My first impressions of Bergen far surpassed any reports and recommendations I’d previously been exposed to: it was a stunner. The city itself rests on a harbour surrounded by Fjords and Islands, while 7 mountains surround the city from the landward sides. It makes for a stunning backdrop from the water and likewise from each of the peaks for those adventurous enough to hike to the tops.

– Edward, University of Bergen (Law)


I arrived just before Christmas and was surprised at how similar Oslo was to Auckland. It is a beautiful city on a fjord and surrounded by hills and forest. At times I struggled with the cold and dark in winter, but the spring and summer were exceptional. Norway has a beautiful soft light that is quite different from New Zealand and it doesn’t get dark until midnight. Everyone spends the evenings in the parks with friends or swimming in the fjord and there is a real sense of community.  I was also lucky enough to go skiing in Norway on quite a few occasions. Norwegians are mad cross-country skiers and everyone from two year olds to eighty-two year olds are out on Sunday skiing in the forest. In summer I had a very Scandinavian experience of staying in a little cabin on an island in Southern Norway, swimming in the fjord and diving for oysters and mussels. Most weekends I went for a big walk around a natural reserve near our apartment where you can swim off the rocks in summer and BBQ on the beaches.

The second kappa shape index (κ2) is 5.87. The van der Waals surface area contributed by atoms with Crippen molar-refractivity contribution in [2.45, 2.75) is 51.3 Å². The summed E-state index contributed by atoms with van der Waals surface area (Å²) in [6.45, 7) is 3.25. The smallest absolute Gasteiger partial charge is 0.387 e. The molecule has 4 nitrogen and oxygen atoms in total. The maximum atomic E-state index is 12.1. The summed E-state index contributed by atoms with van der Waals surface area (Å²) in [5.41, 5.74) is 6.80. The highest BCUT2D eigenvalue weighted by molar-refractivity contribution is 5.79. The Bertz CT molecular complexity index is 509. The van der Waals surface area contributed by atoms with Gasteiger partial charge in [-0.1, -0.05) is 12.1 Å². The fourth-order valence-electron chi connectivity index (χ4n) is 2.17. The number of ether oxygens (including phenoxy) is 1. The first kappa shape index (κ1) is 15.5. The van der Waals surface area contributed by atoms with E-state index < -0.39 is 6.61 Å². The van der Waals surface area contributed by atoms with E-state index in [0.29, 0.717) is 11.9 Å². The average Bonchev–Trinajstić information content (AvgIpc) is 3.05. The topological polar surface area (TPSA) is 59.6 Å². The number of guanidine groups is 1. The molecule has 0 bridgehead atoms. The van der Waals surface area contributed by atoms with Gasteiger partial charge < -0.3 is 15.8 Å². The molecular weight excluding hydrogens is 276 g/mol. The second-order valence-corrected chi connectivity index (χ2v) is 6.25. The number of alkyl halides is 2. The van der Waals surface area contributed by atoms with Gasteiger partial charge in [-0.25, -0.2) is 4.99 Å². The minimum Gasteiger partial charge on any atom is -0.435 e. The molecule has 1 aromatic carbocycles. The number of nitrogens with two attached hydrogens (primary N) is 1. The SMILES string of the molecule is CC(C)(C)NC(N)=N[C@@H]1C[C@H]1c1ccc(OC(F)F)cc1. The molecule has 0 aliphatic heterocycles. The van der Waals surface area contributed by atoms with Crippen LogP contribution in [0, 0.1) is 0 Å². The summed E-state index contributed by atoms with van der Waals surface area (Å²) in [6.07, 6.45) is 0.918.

– Sylvie, University of Oslo

When I arrived in Oslo it was mid-winter the day before Christmas. Most of the city was closed, as it was a public holiday. Oslo is a beautiful city and coming in mid-winter with the snow was definitely a huge change from what I was used to and I was wearing an extra thermal layer than everyone else for a while until I adjusted to the cold.

– Janey, The University of Oslo


The lifestyle in Norway is very active – people like to hike. It was ideal to be so close to the lake (where we swam in the summer and walked across in the winter) and to the surrounding hills.

– Meredith, The University of Oslo

Bergen likes to think of itself as the cultural capital of Norway, a fair assessment of a quaint city with a village feel, never feeling overwhelming or at all like a concrete jungle. The live music and art scenes are thriving. Quintessentially ‘Bergen’ architecture is as prevalent throughout the small shops, cafes and bars lining the narrow cobble stone pedestrian friendly lanes as it is in the homely abodes dotted along the foot of the closest and most famous mountain, Floyen.

– Edward, University of Bergen (Law)